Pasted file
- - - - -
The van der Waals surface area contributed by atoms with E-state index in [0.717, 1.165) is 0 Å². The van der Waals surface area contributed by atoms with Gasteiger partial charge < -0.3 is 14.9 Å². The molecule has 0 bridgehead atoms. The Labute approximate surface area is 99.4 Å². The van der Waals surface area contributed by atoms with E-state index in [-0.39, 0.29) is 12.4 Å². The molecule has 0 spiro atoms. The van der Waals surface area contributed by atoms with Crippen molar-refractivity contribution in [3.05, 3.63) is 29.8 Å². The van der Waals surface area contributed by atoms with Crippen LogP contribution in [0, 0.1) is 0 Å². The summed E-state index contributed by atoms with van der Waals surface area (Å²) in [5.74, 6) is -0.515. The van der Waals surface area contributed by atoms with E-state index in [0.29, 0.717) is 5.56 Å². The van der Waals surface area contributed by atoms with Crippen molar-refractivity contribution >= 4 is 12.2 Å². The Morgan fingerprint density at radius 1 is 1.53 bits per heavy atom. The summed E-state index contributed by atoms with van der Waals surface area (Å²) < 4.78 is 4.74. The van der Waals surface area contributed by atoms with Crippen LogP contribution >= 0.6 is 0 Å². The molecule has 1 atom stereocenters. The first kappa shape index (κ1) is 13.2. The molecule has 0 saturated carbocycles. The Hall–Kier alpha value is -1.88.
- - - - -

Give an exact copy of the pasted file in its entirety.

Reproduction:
The van der Waals surface area contributed by atoms with E-state index in [0.717, 1.165) is 0 Å². The van der Waals surface area contributed by atoms with Gasteiger partial charge < -0.3 is 14.9 Å². The molecule has 0 bridgehead atoms. The Labute approximate surface area is 99.4 Å². The van der Waals surface area contributed by atoms with E-state index in [-0.39, 0.29) is 12.4 Å². The molecule has 0 spiro atoms. The van der Waals surface area contributed by atoms with Crippen molar-refractivity contribution in [3.05, 3.63) is 29.8 Å². The van der Waals surface area contributed by atoms with Crippen LogP contribution in [0, 0.1) is 0 Å². The summed E-state index contributed by atoms with van der Waals surface area (Å²) in [5.74, 6) is -0.515. The van der Waals surface area contributed by atoms with E-state index in [0.29, 0.717) is 5.56 Å². The van der Waals surface area contributed by atoms with Crippen molar-refractivity contribution >= 4 is 12.2 Å². The Morgan fingerprint density at radius 1 is 1.53 bits per heavy atom. The summed E-state index contributed by atoms with van der Waals surface area (Å²) < 4.78 is 4.74. The van der Waals surface area contributed by atoms with Crippen LogP contribution >= 0.6 is 0 Å². The molecule has 1 atom stereocenters. The first kappa shape index (κ1) is 13.2. The molecule has 0 saturated carbocycles. The Hall–Kier alpha value is -1.88.